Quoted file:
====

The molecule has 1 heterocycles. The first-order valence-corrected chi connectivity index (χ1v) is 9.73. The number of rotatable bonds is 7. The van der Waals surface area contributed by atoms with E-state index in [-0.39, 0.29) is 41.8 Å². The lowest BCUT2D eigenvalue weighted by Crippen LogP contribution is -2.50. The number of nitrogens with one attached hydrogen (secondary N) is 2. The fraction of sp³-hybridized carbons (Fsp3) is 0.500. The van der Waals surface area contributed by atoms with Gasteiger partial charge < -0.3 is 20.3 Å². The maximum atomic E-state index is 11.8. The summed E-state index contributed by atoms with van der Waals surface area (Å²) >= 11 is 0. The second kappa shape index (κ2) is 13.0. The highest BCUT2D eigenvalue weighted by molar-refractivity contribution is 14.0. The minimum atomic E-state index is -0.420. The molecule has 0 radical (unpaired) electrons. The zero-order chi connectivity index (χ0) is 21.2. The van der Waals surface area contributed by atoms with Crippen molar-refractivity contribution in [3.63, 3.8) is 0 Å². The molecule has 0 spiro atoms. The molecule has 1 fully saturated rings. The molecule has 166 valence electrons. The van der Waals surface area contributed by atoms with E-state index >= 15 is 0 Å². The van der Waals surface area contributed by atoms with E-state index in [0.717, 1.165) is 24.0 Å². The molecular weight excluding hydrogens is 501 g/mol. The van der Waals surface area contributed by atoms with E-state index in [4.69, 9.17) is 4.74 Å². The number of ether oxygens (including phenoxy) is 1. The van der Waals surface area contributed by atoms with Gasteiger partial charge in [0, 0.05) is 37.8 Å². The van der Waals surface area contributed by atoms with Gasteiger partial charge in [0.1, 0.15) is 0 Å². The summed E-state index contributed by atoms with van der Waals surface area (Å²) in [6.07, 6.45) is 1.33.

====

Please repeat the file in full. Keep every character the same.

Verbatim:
The molecule has 1 heterocycles. The first-order valence-corrected chi connectivity index (χ1v) is 9.73. The number of rotatable bonds is 7. The van der Waals surface area contributed by atoms with E-state index in [-0.39, 0.29) is 41.8 Å². The lowest BCUT2D eigenvalue weighted by Crippen LogP contribution is -2.50. The number of nitrogens with one attached hydrogen (secondary N) is 2. The fraction of sp³-hybridized carbons (Fsp3) is 0.500. The van der Waals surface area contributed by atoms with Gasteiger partial charge < -0.3 is 20.3 Å². The maximum atomic E-state index is 11.8. The summed E-state index contributed by atoms with van der Waals surface area (Å²) >= 11 is 0. The second kappa shape index (κ2) is 13.0. The highest BCUT2D eigenvalue weighted by molar-refractivity contribution is 14.0. The minimum atomic E-state index is -0.420. The molecule has 0 radical (unpaired) electrons. The zero-order chi connectivity index (χ0) is 21.2. The van der Waals surface area contributed by atoms with Crippen molar-refractivity contribution in [3.63, 3.8) is 0 Å². The molecule has 0 spiro atoms. The molecule has 1 fully saturated rings. The molecule has 166 valence electrons. The van der Waals surface area contributed by atoms with E-state index >= 15 is 0 Å². The van der Waals surface area contributed by atoms with E-state index in [0.717, 1.165) is 24.0 Å². The molecular weight excluding hydrogens is 501 g/mol. The van der Waals surface area contributed by atoms with E-state index in [4.69, 9.17) is 4.74 Å². The number of ether oxygens (including phenoxy) is 1. The van der Waals surface area contributed by atoms with Gasteiger partial charge in [0, 0.05) is 37.8 Å². The van der Waals surface area contributed by atoms with Gasteiger partial charge in [0.1, 0.15) is 0 Å². The summed E-state index contributed by atoms with van der Waals surface area (Å²) in [6.07, 6.45) is 1.33.